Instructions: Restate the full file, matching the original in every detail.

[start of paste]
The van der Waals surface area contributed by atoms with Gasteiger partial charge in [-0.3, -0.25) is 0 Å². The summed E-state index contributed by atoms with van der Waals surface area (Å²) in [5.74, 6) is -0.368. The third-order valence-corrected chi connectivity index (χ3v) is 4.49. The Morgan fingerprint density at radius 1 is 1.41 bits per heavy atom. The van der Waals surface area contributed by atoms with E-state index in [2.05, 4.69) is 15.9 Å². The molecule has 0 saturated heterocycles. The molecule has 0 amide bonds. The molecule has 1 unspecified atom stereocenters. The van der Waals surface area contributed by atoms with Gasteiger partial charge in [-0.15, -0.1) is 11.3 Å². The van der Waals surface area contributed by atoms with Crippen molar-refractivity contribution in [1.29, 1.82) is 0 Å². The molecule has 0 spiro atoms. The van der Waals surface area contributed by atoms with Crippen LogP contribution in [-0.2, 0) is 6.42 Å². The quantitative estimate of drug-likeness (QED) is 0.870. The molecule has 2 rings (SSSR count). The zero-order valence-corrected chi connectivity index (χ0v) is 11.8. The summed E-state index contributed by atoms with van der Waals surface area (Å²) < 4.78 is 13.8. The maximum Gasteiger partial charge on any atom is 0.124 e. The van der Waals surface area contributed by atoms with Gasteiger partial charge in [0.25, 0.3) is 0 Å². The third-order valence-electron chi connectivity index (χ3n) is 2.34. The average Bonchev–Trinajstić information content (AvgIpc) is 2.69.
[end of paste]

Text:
The van der Waals surface area contributed by atoms with Gasteiger partial charge in [-0.3, -0.25) is 0 Å². The summed E-state index contributed by atoms with van der Waals surface area (Å²) in [5.74, 6) is -0.368. The third-order valence-corrected chi connectivity index (χ3v) is 4.49. The Morgan fingerprint density at radius 1 is 1.41 bits per heavy atom. The van der Waals surface area contributed by atoms with E-state index in [2.05, 4.69) is 15.9 Å². The molecule has 0 saturated heterocycles. The molecule has 0 amide bonds. The molecule has 1 unspecified atom stereocenters. The van der Waals surface area contributed by atoms with Gasteiger partial charge in [-0.15, -0.1) is 11.3 Å². The van der Waals surface area contributed by atoms with Crippen molar-refractivity contribution in [1.29, 1.82) is 0 Å². The molecule has 0 spiro atoms. The van der Waals surface area contributed by atoms with Crippen LogP contribution in [-0.2, 0) is 6.42 Å². The quantitative estimate of drug-likeness (QED) is 0.870. The molecule has 2 rings (SSSR count). The zero-order valence-corrected chi connectivity index (χ0v) is 11.8. The summed E-state index contributed by atoms with van der Waals surface area (Å²) < 4.78 is 13.8. The maximum Gasteiger partial charge on any atom is 0.124 e. The van der Waals surface area contributed by atoms with Gasteiger partial charge in [0.25, 0.3) is 0 Å². The third-order valence-electron chi connectivity index (χ3n) is 2.34. The average Bonchev–Trinajstić information content (AvgIpc) is 2.69.